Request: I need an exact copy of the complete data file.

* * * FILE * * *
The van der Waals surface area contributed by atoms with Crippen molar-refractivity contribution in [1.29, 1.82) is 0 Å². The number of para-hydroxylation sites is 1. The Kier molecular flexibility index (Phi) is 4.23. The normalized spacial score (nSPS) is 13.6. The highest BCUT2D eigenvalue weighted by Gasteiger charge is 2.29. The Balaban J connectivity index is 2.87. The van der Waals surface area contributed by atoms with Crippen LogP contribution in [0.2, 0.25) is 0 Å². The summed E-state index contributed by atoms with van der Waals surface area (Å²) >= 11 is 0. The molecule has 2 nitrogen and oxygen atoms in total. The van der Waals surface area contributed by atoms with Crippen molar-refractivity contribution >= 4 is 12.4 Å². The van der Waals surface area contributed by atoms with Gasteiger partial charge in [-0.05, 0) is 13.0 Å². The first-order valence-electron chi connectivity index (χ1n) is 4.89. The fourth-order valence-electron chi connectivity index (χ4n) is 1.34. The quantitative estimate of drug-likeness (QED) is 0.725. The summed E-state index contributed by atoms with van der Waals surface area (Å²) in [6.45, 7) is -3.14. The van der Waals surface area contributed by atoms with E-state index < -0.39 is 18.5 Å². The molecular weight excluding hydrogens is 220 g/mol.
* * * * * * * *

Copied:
The van der Waals surface area contributed by atoms with Crippen molar-refractivity contribution in [1.29, 1.82) is 0 Å². The number of para-hydroxylation sites is 1. The Kier molecular flexibility index (Phi) is 4.23. The normalized spacial score (nSPS) is 13.6. The highest BCUT2D eigenvalue weighted by Gasteiger charge is 2.29. The Balaban J connectivity index is 2.87. The van der Waals surface area contributed by atoms with Crippen LogP contribution in [0.2, 0.25) is 0 Å². The summed E-state index contributed by atoms with van der Waals surface area (Å²) >= 11 is 0. The molecule has 2 nitrogen and oxygen atoms in total. The van der Waals surface area contributed by atoms with Crippen molar-refractivity contribution >= 4 is 12.4 Å². The van der Waals surface area contributed by atoms with Gasteiger partial charge in [-0.05, 0) is 13.0 Å². The first-order valence-electron chi connectivity index (χ1n) is 4.89. The fourth-order valence-electron chi connectivity index (χ4n) is 1.34. The quantitative estimate of drug-likeness (QED) is 0.725. The summed E-state index contributed by atoms with van der Waals surface area (Å²) in [6.45, 7) is -3.14. The van der Waals surface area contributed by atoms with E-state index < -0.39 is 18.5 Å². The molecular weight excluding hydrogens is 220 g/mol.